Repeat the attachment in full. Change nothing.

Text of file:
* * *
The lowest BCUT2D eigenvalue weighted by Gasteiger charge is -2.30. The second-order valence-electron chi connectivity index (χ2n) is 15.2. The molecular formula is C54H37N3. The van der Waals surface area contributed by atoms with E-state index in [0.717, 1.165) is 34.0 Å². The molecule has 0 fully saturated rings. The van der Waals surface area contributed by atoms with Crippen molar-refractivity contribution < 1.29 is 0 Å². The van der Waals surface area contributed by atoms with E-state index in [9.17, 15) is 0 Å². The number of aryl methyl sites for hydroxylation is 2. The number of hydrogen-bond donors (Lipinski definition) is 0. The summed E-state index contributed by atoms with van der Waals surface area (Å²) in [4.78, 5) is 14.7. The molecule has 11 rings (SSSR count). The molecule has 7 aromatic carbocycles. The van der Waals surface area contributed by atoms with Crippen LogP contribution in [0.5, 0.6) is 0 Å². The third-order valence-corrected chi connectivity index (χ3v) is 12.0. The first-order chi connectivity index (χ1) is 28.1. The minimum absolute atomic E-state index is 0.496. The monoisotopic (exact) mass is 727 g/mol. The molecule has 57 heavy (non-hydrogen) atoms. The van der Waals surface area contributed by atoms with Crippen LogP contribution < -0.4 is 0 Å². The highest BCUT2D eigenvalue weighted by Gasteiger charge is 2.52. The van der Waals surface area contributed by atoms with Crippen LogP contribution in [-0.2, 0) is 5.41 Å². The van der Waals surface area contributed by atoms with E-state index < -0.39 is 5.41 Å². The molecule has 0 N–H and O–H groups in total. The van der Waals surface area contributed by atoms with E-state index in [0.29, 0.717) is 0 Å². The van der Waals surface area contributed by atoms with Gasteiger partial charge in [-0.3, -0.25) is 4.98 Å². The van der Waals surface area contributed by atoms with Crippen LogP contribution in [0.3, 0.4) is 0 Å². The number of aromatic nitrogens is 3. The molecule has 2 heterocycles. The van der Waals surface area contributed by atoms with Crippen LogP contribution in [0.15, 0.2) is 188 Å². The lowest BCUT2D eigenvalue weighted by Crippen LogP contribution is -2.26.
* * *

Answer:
The lowest BCUT2D eigenvalue weighted by Gasteiger charge is -2.30. The second-order valence-electron chi connectivity index (χ2n) is 15.2. The molecular formula is C54H37N3. The van der Waals surface area contributed by atoms with E-state index in [0.717, 1.165) is 34.0 Å². The molecule has 0 fully saturated rings. The van der Waals surface area contributed by atoms with Crippen molar-refractivity contribution < 1.29 is 0 Å². The van der Waals surface area contributed by atoms with E-state index in [9.17, 15) is 0 Å². The number of aryl methyl sites for hydroxylation is 2. The number of hydrogen-bond donors (Lipinski definition) is 0. The summed E-state index contributed by atoms with van der Waals surface area (Å²) in [4.78, 5) is 14.7. The molecule has 11 rings (SSSR count). The molecule has 7 aromatic carbocycles. The van der Waals surface area contributed by atoms with Crippen LogP contribution in [0.5, 0.6) is 0 Å². The third-order valence-corrected chi connectivity index (χ3v) is 12.0. The first-order chi connectivity index (χ1) is 28.1. The minimum absolute atomic E-state index is 0.496. The monoisotopic (exact) mass is 727 g/mol. The molecule has 57 heavy (non-hydrogen) atoms. The van der Waals surface area contributed by atoms with Crippen LogP contribution < -0.4 is 0 Å². The highest BCUT2D eigenvalue weighted by Gasteiger charge is 2.52. The van der Waals surface area contributed by atoms with Crippen LogP contribution in [-0.2, 0) is 5.41 Å². The van der Waals surface area contributed by atoms with E-state index < -0.39 is 5.41 Å². The molecule has 0 N–H and O–H groups in total. The van der Waals surface area contributed by atoms with E-state index in [0.29, 0.717) is 0 Å². The van der Waals surface area contributed by atoms with Gasteiger partial charge in [-0.3, -0.25) is 4.98 Å². The van der Waals surface area contributed by atoms with Crippen LogP contribution in [0.3, 0.4) is 0 Å². The number of aromatic nitrogens is 3. The molecule has 2 heterocycles. The van der Waals surface area contributed by atoms with Crippen LogP contribution in [0.15, 0.2) is 188 Å². The lowest BCUT2D eigenvalue weighted by Crippen LogP contribution is -2.26.